Drugs in N.Ireland

A quick look at drugs and their use in our culture.

In 2021 in Northern Ireland there were a total of 359 alcohol-related deaths compared with 213 drug-related deaths during the same year (NISRA).

Poverty plays a part – drug related deaths in the most deprived 20% of NI account for 44% of all drug related deaths in the last 5 years.

(Annual 2021 Alcohol-Specific Deaths statistics, NISRA)

(Drug-related and drug-misuse deaths in Northern Ireland, 2021, NISRA)

Drug use in NI

In terms of illicit drugs, cannabis and cocaine remain the most misused illegal substances in NI.

Of those who accessed treatment services in 2021/22, cannabis  was the most commonly reported drug used:

  •  Cannabis (62.0%)
  • Cocaine (49.4%)
  • Benzodiazepines (23.9%)
  • Pregabalin (16.7%)
(Substance Misuse Database 21-22, DoH)

Drug misuse, compared to alcohol, can vary in respect of scale, pattern and intensity.

According to the NI Health Survey for 2021/22 2, four-fifths (79%) of adults aged 18 and over reported that they drank alcohol. Whereas according to the All-Ireland Drug Prevalence Survey for 2014/15 (27.7%) of respondents aged 15-64 who were surveyed reported ever having taken illegal drugs.

Drug misuse in Northern Ireland over the last 20 years has reflected the changing nature of illicit drug use. Northern Ireland’s pattern of drug misuse has probably mirrored that in Great Britain and the Republic of Ireland in terms of recreational use, but has not seen the same intensity of problem drug misuse, especially in respect of heroin and crack cocaine.

Prescription drug misuse

Medication, when used as prescribed by a GP, and under their care and supervision, can be extremely beneficial to someone in poor health – physically or mentally.  However, there is a growing illicit market for prescription medication – both real and counterfeit – in Northern Ireland.  Medication such as Pregabalin, Tramadol, Diazepam, and Temazepam are sourced through family or friends, on the street or via the internet and then often used alongside or in combination with other drugs.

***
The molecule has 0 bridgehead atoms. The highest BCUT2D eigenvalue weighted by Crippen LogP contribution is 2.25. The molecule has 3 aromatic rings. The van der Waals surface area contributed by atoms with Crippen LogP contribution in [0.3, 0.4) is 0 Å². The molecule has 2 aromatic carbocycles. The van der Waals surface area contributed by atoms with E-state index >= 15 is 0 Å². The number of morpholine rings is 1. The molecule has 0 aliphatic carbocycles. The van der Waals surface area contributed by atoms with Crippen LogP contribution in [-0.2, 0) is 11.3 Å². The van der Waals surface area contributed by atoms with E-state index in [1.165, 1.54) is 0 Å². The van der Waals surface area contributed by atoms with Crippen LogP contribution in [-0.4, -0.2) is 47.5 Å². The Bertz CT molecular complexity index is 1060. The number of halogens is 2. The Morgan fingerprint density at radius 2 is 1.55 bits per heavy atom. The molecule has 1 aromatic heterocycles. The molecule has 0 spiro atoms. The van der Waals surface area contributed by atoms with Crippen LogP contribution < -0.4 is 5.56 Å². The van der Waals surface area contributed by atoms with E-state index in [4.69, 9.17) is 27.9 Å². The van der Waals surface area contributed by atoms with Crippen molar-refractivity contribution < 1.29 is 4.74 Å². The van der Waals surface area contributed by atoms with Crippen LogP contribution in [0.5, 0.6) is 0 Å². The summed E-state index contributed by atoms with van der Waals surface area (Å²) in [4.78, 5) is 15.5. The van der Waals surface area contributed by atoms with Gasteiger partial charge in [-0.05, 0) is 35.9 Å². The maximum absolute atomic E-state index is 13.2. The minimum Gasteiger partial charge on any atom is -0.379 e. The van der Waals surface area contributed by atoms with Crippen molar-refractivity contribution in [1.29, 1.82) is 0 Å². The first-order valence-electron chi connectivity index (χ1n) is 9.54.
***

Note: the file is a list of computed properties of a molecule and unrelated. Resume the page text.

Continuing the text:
Drug-related deaths involving pregabalin have risen consistently since its first appearing in statistics in 2013. It had risen from 9 in 2016, and was 71 in 2021.

As of April 2019, Pregabalin (brand name – Lyrica/street name – Buds) has been classified as a class C drug when used without a prescription or illegally shared or sold.

The last two years has seen a sharp increase in the number of drug-related deaths where a psychoactive substance was mentioned on the death certificate, from 11 in 2019 to 73 in 2021.

This increase was mainly down to mentions of flubromazolam, flualzaprolam and etizloam on death certificates.

(Drug-related and drug-misuse deaths in Northern Ireland, 2021 NISRA)

Alongside the usual intelligence and enforcement measures conducted by the PSNI, the ‘SPPG’ of Department of Health works closely with GPs to monitor prescribing rates for medications that are prone to misuse and the PSNI works closely with Customs officials and Royal Mail to try an intercept illegal and counterfeit medications from coming into the country.

Polydrug use

In the past few years, polydrug use (using a combination of drugs) has increasingly become the norm for drug users.  Although specific risks depend on which substance or substances are taken, one of the biggest risk factors is using more than one drug at a time or ‘mixing’.  This can include alcohol, over-the-counter medications, prescription drugs (such as Diazepam, Tramadol, Lyrica/Pregabalin) and illegal or illicit drugs (such as MDMA/ecstasy, cocaine, heroin).